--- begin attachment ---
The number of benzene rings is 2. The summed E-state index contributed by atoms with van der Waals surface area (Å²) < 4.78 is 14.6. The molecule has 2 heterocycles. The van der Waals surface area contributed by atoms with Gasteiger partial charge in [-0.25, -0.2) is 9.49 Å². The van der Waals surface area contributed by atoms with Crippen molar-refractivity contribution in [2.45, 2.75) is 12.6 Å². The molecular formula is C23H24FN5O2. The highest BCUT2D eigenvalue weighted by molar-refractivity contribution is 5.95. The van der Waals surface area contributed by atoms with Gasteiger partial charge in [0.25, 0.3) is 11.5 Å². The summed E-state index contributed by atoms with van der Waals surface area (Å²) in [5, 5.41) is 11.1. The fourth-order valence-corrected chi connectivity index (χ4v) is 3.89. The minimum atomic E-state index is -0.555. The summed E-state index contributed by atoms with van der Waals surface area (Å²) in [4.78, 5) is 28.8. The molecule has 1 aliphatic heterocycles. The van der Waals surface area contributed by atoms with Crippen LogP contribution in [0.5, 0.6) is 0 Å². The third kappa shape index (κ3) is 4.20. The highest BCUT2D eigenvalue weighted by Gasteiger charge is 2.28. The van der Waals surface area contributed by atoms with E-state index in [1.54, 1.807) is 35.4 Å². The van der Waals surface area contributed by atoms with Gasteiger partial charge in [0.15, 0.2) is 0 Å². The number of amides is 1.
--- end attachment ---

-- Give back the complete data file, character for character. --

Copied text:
The number of benzene rings is 2. The summed E-state index contributed by atoms with van der Waals surface area (Å²) < 4.78 is 14.6. The molecule has 2 heterocycles. The van der Waals surface area contributed by atoms with Gasteiger partial charge in [-0.25, -0.2) is 9.49 Å². The van der Waals surface area contributed by atoms with Crippen molar-refractivity contribution in [2.45, 2.75) is 12.6 Å². The molecular formula is C23H24FN5O2. The highest BCUT2D eigenvalue weighted by molar-refractivity contribution is 5.95. The van der Waals surface area contributed by atoms with Gasteiger partial charge in [0.25, 0.3) is 11.5 Å². The summed E-state index contributed by atoms with van der Waals surface area (Å²) in [5, 5.41) is 11.1. The fourth-order valence-corrected chi connectivity index (χ4v) is 3.89. The minimum atomic E-state index is -0.555. The summed E-state index contributed by atoms with van der Waals surface area (Å²) in [4.78, 5) is 28.8. The molecule has 1 aliphatic heterocycles. The van der Waals surface area contributed by atoms with Crippen LogP contribution in [0.5, 0.6) is 0 Å². The third kappa shape index (κ3) is 4.20. The highest BCUT2D eigenvalue weighted by Gasteiger charge is 2.28. The van der Waals surface area contributed by atoms with E-state index in [1.54, 1.807) is 35.4 Å². The van der Waals surface area contributed by atoms with Gasteiger partial charge in [0.15, 0.2) is 0 Å². The number of amides is 1.